The text is divided into five parts – "The Age of the Cosmos," The Age of Bacteria," "The Age of Complexity," "The Age of the Brain," and "The Age of Humanity." The chapters do have much in them for young minds to absorb. Each Part of the text has an introduction, two to three chapters, and a summary. Chapter one covers the big bang and the first 380,000 years of the universe. Chapter two describes the development of large structures like the galaxies. Chapter three turns closer to home with the formation of our solar system. Part two, chapters four and five, is a discussion of the origin of life and prokarya, a single cell bacterium. Chapters six looks at cooperation in living things. Chapter seven explores first life on land. Becoming human is the subject of chapters eight and nine. The book closes with the emergence of humans as the dominating creature on the earth.

     Let's take a closer look at Chapter Eleven as representative of the text. This chapter, "Sapiens: Inheriting the Earth," is in Part Five – The Age of Humanity. "Sapiens" tells the story of our ancestors' departure from Africa some 60,000 years ago and the resulting migration that populated the world. Briggs provides a two page map of the world showing this migration of modern humans. Likewise the chapter contains several photographs cave paintings and a map of the fertile crest area in the Middle-East. Topics discussed are: Out of Africa, The First Americans, and the Neolithic Revolution. The First Americans section discusses the Clovis people in North America as well as the slow but continuous movement of people down the Pacific coast taking some 1000 years until humans arrived at Patagonia. I am sure Briggs would be the first to acknowledge his weakness in the area of early human history. His use of Jared Diamond here is a reflection of that. A reference to Bruce Trigger3 and Jerry Bentley4 would strengthen the last few chapters.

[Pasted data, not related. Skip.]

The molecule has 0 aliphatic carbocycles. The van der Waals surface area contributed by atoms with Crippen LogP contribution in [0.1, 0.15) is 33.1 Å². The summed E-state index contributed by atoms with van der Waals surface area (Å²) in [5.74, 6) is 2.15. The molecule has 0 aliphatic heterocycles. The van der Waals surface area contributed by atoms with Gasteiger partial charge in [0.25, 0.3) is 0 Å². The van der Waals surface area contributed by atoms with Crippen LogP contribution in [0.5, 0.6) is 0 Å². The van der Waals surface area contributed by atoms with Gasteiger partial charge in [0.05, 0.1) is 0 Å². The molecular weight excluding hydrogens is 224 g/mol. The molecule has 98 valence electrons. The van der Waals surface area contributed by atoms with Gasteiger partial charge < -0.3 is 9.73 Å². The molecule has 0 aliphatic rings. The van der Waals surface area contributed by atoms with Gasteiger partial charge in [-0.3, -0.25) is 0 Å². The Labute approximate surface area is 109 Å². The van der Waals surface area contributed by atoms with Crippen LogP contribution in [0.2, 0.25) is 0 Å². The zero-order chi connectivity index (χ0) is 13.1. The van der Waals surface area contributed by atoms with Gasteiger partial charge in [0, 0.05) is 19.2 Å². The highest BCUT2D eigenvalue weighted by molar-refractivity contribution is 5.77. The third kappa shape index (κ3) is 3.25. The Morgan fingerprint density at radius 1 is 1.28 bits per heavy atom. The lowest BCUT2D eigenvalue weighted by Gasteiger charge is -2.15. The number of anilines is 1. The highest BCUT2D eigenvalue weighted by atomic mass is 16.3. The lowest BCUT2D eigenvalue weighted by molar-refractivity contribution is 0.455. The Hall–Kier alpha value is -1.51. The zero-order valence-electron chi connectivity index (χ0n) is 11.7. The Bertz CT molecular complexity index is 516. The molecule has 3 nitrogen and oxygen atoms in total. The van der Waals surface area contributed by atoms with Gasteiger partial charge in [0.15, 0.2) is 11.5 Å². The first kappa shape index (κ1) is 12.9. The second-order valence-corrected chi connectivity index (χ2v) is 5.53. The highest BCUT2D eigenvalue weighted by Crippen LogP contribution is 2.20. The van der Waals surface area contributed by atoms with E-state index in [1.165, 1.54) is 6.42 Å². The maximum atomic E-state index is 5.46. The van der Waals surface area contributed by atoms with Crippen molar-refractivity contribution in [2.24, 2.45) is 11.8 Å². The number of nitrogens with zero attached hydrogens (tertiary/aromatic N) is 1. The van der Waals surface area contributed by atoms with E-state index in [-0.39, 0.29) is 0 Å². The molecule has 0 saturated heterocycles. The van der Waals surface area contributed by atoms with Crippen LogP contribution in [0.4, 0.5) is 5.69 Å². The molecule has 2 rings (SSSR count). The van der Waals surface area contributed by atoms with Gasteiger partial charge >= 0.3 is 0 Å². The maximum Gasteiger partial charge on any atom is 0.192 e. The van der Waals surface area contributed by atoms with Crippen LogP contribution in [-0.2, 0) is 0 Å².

Most of the chapters in JC contain one or the other of highlighted text boxes: "Exploring Deeper" and "Science and Discovery." Chapter eleven has an "Exploring Deeper" section that discusses the Y chromosome. The discussion explains the differences in the Y chromosome, found in males, and the mitochondrial DNA found in females. The "Exploring Deeper" section in this chapter refers back to chapter 10 in which a discussion of mitochondrial DNA is included in a "Science and Discovery" text box. Together these two sections provide students with a clear picture of the importance and uses of DNA studies.

     None of the chapters is particularly long preventing much in depth presentation of material (a weakness the author acknowledges in the introduction). However, there is good clear information here. A strong area of this book is the appendices which cover some fifty pages. The appendices add depth to the book chapters in several areas. There are five appendices and they cover dating of the universe, tools of astronomy and astrophysics, dating the Earth's history, and a look at hominid fossils. The audience for this text would seem to be fitted to high-school students.

     As noted both books have some areas of strength. Yet neither has adequate depth or breath for classroom use. JU tells a story of the universe in almost poetic language. As noted it is not substantial enough to work in the classroom as it is, however it is part of a larger project that might fill a need. JC's strengths as noted are its substantial appendices but like JU it is thin for high school or first year college students.

Terry D. Goddard is recently retired from Northwest Vista College, San Antonio, Texas, where he taught World History and World Religions. He can be reached at



1 David Christian, Maps of Time: An Introduction to Big History. (Berkley: University of California Press, 2004), 2.


3 Bruce Trigger, Understanding Early Civilizations: A Comparative Study. (Cambridge: Cambridge University Press, 2003).

4 Jerry H. Bentley, Herbert Ziegler, and Heather Streets Salter, Traditions and Encounters. (New York: McGraw-Hill, 2013).


Home | List Journal Issues | Table of Contents
© 2015 by the Board of Trustees of the University of Illinois
Content in World History Connected is intended for personal, noncommercial use only. You may not reproduce, publish, distribute, transmit, participate in the transfer or sale of, modify, create derivative works from, display, or in any way exploit the World History Connected database in whole or in part without the written permission of the copyright holder.

Terms and Conditions of Use